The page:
This large book provides all the information that one could wish for about only the second Venezuelan in history to have become (sort of) a world figure, the first being Simón Bolívar, guide and inspiration to Hugo Chávez. It also explains the background to the exasperation of King Juan Carlos who publicly told Chávez to 'shut up' at a meeting of Latin American and Iberian leaders in Chile at the end of 2007. This royal rebuke quickly found its way on to the T-shirts and mobile phone ringtones of the embattled Venezuelan middle class and perhaps contributed a little to the failure of Chávez to win a referendum a few weeks later in which he sought to remove the constitution's provision limiting presidents to two six-year terms. Exasperation, however, is too weak a word to describe the feelings of those in Venezuela opposed to Chávez, whom he calls 'squealing pigs' and 'rancid oligarchs' (usually described by Bart Jones as living in 'gated mansions'). The referendum victory by the squealing pigs was described by Chávez in his colourful way as 'una victoria de mierda' (no translation needed).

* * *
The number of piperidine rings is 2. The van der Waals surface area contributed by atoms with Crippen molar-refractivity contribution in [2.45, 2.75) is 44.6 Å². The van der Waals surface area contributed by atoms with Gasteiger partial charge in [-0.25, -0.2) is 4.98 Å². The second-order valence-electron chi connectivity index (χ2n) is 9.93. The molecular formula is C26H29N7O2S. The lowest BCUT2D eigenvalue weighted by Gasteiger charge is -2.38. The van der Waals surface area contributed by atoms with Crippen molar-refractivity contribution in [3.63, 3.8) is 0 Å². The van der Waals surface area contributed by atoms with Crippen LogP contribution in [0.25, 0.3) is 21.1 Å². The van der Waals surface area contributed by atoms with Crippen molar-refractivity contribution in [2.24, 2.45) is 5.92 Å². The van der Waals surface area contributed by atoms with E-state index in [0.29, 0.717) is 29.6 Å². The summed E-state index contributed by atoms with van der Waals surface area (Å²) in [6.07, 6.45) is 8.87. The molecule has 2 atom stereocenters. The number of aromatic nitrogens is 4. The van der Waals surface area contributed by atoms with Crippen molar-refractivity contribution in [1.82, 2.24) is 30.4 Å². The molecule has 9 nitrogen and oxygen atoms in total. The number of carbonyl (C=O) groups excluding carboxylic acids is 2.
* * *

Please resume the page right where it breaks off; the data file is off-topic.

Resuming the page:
This is not the first time that Venezuela's politics have left something to be desired. By Jones's count no fewer than twenty-six major insurrections and 730 battles were fought between the time of Bolívar and the end of the nineteenth century. After that the history of Venezuela became bound up